Humble Leadership

by Michael Watkins, MBA/JD, EBITDA Growth Systems

About fifteen years ago I heard a great definition for leadership that went something like this; “a leader is someone that articulates a vision of the future that is so compelling that others follow despite their current circumstances.”  This made me think about Martin Luther King, Jr. and his articulation of a vision that “…one day right there in Alabama little black boys and black girls will be able to join hands with little white boys and white girls as sisters and brothers.”  MLK’s vision was so compelling that thousands of Americans gave their lives in the pursuit of it despite their wretched circumstances.

The owners of many NTMA member companies are leading their enterprises with the same vigor and enthusiasm that the definition implies, but most are not experiencing the impact that they are seeking. When we are engaged to help figure out why there is a disconnect, the most frequent causes may be attributed to a lack of execution and a lack of humility. The reasons are simple.

Execution is the most important of all leadership traits.

According to a well-regarded Harvard Business Review (HBR) article, “a brilliant strategy, blockbuster product, or breakthrough technology can put a company on the competitive map, but only solid execution can keep it there”. A company simply must have the ability to deliver on its intent. Unfortunately, the majority of companies aren’t very good at it, by their own admission. The authors of the HBR article invited many thousands of employees (about 25% of whom came from executive ranks) to complete an online assessment of their organizations’ capabilities, a process that generated a database of 125,000 profiles representing more than 1,000 companies, government agencies, and not-for-profits in over 50 countries. Employees at three out of every five companies rated their organization weak at execution – that is, when asked if they agreed with the statement “Important strategic and operational decisions are quickly translated into action,” the majority answered no.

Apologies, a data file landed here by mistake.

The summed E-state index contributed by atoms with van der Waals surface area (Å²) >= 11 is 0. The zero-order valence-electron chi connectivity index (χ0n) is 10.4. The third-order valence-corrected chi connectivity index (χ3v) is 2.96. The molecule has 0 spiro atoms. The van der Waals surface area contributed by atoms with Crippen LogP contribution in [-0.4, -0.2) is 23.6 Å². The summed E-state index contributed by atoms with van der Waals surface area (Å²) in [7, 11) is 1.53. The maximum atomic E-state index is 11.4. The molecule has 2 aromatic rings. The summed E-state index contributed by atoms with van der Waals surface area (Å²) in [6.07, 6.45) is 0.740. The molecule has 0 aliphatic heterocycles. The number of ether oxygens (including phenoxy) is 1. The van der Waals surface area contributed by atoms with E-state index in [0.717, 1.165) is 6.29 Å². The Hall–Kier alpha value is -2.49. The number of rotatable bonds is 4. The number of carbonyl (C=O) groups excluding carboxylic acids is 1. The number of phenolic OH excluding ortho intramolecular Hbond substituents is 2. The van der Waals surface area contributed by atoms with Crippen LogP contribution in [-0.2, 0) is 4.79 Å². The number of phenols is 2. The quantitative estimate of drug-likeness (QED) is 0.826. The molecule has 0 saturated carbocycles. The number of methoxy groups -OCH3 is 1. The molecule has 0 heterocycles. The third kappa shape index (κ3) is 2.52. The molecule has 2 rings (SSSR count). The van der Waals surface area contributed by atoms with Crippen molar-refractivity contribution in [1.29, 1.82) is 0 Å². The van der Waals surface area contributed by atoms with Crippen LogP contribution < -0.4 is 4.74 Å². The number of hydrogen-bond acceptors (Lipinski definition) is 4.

Humility: a modest or low view of one’s own importance.

Execution is the result of thousands of decisions made every day by employees acting according to the information they have and their own self-interest. Successful execution requires humility amongst the leadership. This makes sense because the opposite of humility is pridefulness. Employees are reticent to take risk and act on available information when prideful leadership accepts all of the credit for success and assigns blame for failures.

Imagine you articulating a vision of the future to your employees that is so compelling that they follow you despite their current circumstances of labor shortages; supply chain issues; demanding clients; non-responsive outside processors, etc. Now also imagine that you have learned to be humble and to truly value the contributions of everyone on your team. It has been our experience over and over again that in this new environment your company will begin to become “execution ninjas” capable of overcoming virtually any obstacle in their path. Best of all, increased customer satisfaction and profits typically follow closely behind.